Stated Preference for Cancer Screening: A Systematic Review of the Literature, 1990–2013
Published Date:Feb 25 2016
Source:Prev Chronic Dis. 13.
Pubmed Central ID:PMC4768876
Stated-preference methods provide a systematic approach to quantitatively assess the relative preferences for features of cancer screening tests. We reviewed stated-preference studies for breast, cervical, and colorectal cancer screening to identify the types of attributes included, the use of questions to assess uptake, and whether gaps exist in these areas. The goal of our review is to inform research on the design and promotion of public health programs to increase cancer screening.
Using the PubMed and EconLit databases, we identified studies published in English from January 1990 through July 2013 that measured preferences for breast, cervical, and colorectal cancer screening test attributes using conjoint analysis or a discrete-choice experiment. We extracted data on study characteristics and results. We categorized studies by whether attributes evaluated included screening test, health care delivery characteristics, or both.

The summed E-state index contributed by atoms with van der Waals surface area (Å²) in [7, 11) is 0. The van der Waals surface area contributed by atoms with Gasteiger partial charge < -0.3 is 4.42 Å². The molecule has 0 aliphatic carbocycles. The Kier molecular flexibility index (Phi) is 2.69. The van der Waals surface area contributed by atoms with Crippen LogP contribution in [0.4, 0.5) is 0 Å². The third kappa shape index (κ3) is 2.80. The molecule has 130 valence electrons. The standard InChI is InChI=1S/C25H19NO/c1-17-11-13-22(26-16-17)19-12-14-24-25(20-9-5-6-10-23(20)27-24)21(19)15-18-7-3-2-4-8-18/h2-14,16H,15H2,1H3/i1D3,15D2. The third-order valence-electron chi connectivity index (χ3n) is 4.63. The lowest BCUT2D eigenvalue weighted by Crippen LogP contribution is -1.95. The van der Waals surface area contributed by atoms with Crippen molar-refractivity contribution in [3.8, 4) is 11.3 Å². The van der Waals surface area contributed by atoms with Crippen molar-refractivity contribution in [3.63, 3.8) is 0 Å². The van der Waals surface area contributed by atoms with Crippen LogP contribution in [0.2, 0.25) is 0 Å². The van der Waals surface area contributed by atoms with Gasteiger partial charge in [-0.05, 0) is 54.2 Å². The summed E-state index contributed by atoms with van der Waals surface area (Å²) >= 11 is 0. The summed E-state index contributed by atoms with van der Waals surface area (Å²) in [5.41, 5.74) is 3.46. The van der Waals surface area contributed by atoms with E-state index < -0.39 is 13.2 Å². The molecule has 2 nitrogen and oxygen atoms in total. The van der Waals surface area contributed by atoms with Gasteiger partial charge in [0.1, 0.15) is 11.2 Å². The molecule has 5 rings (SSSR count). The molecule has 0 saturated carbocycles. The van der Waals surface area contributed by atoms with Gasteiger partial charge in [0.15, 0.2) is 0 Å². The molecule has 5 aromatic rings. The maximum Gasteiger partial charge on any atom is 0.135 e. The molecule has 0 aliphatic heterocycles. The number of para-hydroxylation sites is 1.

Twenty-two studies met the search criteria. Colorectal cancer was the most commonly studied cancer of the 3. Fifteen studies examined only screening test attributes (efficacy, process, test characteristics, and cost). Two studies included only health care delivery attributes (information provided, staff characteristics, waiting time, and distance to facility). Five studies examined both screening test and health care delivery attributes. Overall, cancer screening test attributes had a significant effect on a patient’s selection of a cancer screening test, and health care delivery attributes had mixed effects on choice.
A growing number of studies examine preferences for cancer screening tests. These studies consistently find that screening test attributes, such as efficacy, process, and cost, are significant determinants of choice. Fewer studies have examined the effect of health care delivery attributes on choice, and the results from these studies are mixed. There is a need for additional studies on the barriers to cancer screening uptake, including health care delivery attributes, and the effect of education materials on preferences.
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